Dogs have been a big part of my life. My first baby pictures feature a series of photos with Snowball, my aunt’s black (yes, Aunt Lois had a sense of humor) Cocker Spaniel. In those shots, Snowball has her tongue up my nose, in my ears and all round my mouth. (Ah, the long-ago days when the fear of germs didn’t rule our lives.) Judging from the pictures, I remained calm during Snowball’s onslaught.
How many dogs have I known by name? I stopped counting today at 40…the list is too long. I’ve known worthy dogs, wacko dogs, giant dogs and mini-dogs. My face has been kissed by dogs; my legs have been humped by dogs; and I, and my dogs, were bitten by “bad” dogs (I’ve already written about Shaggy). I still love dogs!
The last two canines in my life were Don Diego de Fontana (a pug) and The Hon. Brenda Catchpole (English bulldog). Since their “departures,” I miss their scent in my home. Over the years, I tried to identify the combination of aromas that comprised my dogs; they smelled like a mixture of raw cocoa (a somewhat musky-meaty aroma), honey, yeast (freshly baked bread meets ear infections), hay, vinegar, old fashioned musk, cured tobacco, Aveda Shampure shampoo, medicated ointment, cotton balls and corn chips.
I’ll bet for most of you, that list of “notes” does not sound appealing, but whenever I’m lucky enough to meet English bulldogs or pugs, I place my nose in the shallow indentation situated between their round foreheads and their flat noses and inhale. That sweet, soft, comforting, powdery smell packs an emotional punch and brings back great memories, thousands upon thousands of laughs.
Imagine my shock when I found a perfume that conjures the aromas of my dogs. Odori Tabacco does not contain ALL my “dog accords” (what scent could? even my dogs’ scents fluctuated) but it comes closest for me in reviving the smells of Diego and Brenda. (Odori should accept this as a great compliment, based as they are in dog-loving Florence, Italy.)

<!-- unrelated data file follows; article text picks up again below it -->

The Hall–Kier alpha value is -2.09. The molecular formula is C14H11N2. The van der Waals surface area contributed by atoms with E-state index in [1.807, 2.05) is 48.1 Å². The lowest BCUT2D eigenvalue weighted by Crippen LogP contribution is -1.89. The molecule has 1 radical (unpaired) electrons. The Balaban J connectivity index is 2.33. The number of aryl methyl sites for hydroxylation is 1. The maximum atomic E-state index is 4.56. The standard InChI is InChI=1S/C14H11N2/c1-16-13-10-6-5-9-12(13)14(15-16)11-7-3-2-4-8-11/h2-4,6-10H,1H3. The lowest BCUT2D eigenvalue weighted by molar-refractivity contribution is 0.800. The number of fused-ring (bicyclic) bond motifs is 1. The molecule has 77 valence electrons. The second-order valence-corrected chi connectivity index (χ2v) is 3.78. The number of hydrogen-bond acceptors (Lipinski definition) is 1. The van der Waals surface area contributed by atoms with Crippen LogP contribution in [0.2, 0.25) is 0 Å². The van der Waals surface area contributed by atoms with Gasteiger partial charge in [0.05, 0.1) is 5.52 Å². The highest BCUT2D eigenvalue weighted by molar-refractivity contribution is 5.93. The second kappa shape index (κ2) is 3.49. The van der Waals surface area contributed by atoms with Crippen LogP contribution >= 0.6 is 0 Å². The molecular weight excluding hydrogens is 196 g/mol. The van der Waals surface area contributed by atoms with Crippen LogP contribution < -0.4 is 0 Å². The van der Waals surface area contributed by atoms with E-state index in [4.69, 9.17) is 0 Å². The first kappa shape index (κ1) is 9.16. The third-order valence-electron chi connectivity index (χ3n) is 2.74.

Tabacco contains bitter orange, incense, eucalyptus, jasmine, vetiver, vanilla, oak moss, and tobacco leaves. Tabacco’s notes trickle, one by one, into each other, creating a fast-changing stream of interesting accords. Tabacco starts off with a bitter orange-eucalyptus-incense accord that supplies my cotton-ball/ointment dog-scent requirement (it’s a clean, slightly ‘old fashioned’ medicinal aroma); next up: jasmine-vanilla which has a natural, fresh, expensive shampoo vibe with a hint of vinegary astringency. Though no cocoa is present in Tabacco, there is a sharp cocoa powder-like note mixing with vanilla in mid-development (not “food-y” in the least) that leads to an even rougher musky tobacco-hay-honey accord. Oak moss (very discernible to me) and vetiver add a nice “outdoorsy” element to the composition.
As you’ve probably guessed, my dogs smelled GOOD; they were well groomed and constantly “scented” thanks to their proximity to two perfume-wearing owners. For you non-dog-centric readers, Tabacco, especially its base notes, brings to my mind (and nose) an imagined morning at the “spa” for a gentleman, circa 1900; the perfume contains the aromas of a well-appointed barbershop, where men were allowed to smoke their pipes and cigars as they got a shave and a haircut.
Tabacco has excellent sillage and lasting power. In my current canine-less house, Tabacco’s $210 price does not seem too extravagant given its power to evoke two beloved, and much missed, dogs.
Odori Tabacco Eau de Toilette (which smells more like an Eau de Parfum to me) is $210 for 100 ml; for buying information see the listing for Odori under perfume houses.
Note: Top image of Diego and middle image of Brenda by the author; middle images — Fritos via fritolay and Heinz Vinegar via heinzvinegar; all other images via Wikimedia Commons (clockwise from bottom-middle – Aztec tobacco, cotton ball, musk deer, bread, ointment, cocoa, honeycomb and hay field).